Vermin Control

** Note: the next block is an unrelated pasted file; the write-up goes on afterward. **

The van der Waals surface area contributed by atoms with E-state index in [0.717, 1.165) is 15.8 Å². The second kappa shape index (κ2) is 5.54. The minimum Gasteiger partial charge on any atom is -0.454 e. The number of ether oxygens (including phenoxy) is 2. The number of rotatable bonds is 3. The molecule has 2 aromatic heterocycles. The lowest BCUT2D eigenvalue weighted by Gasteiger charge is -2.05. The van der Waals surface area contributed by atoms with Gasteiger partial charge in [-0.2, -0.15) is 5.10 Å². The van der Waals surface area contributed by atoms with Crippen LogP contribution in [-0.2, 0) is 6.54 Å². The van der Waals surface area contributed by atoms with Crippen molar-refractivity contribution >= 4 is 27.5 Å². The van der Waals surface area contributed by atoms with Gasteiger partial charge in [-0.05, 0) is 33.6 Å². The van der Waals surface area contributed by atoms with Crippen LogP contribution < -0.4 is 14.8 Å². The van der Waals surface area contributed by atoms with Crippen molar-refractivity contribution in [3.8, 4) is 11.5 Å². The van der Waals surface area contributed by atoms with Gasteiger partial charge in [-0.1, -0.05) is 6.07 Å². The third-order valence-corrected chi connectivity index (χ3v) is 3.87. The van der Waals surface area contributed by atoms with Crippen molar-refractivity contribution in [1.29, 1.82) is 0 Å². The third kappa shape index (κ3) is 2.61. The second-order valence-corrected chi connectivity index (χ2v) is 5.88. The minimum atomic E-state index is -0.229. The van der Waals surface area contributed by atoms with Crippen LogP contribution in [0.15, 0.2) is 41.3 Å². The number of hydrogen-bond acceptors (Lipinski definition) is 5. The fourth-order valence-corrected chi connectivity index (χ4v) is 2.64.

Careful planning and construction will go a long way toward facilitating the control of vermin and insects without the use of organic insecticides and baits, especially wild or escaped rodents and cockroaches. Organic insecticides and baits should not be used in research animal facilities, because they have the potential to change biological baselines and alter the animal's response to experimental variables. The basic control approach is to seal vermin and insects out of the facility and eliminate hiding and nesting places within the facility. All cracks, joints, utility penetrations, lights, wall switches, communication, and power outlets must be sealed. Animal rooms should have a minimal amount of "built-ins" consisting of little more than a paper towel dispenser, utility hangers, and possibly a sink. These should be sealed to the wall or mounted away from the wall to eliminate hiding places and allow cleaning between the wall and the mounted item. Animal rooms should not have casework. Casework for animal procedure rooms and other laboratory spaces in the animal facility should be of an open design type to reduce hiding places under and in back of and to facilitate cleaning. Boxed-in casework should be avoided. The control of cockroaches and vermin starts during construction by keeping the construction site free of garbage on which they feed. This requires having a zero tolerance for eating or drinking in the facility during construction. In addition, all hollow dead spaces in the facility, including inside concrete blocks and studded walls, should be treated with amorphous silica to preclude the harborage of cockroaches. There should be high-pressure sodium (not mercury vapor) lamps, or dichrome yellow (not incandescent flood) lamps located at exterior doors or vents to reduce the influx of vermin and insects into the facility. Air curtains with a velocity of 490 m (1600 ft) per minute can help reduce the influx of flying insects at frequently used exterior entrances that may be open for extended periods of time, such as loading dock doors.

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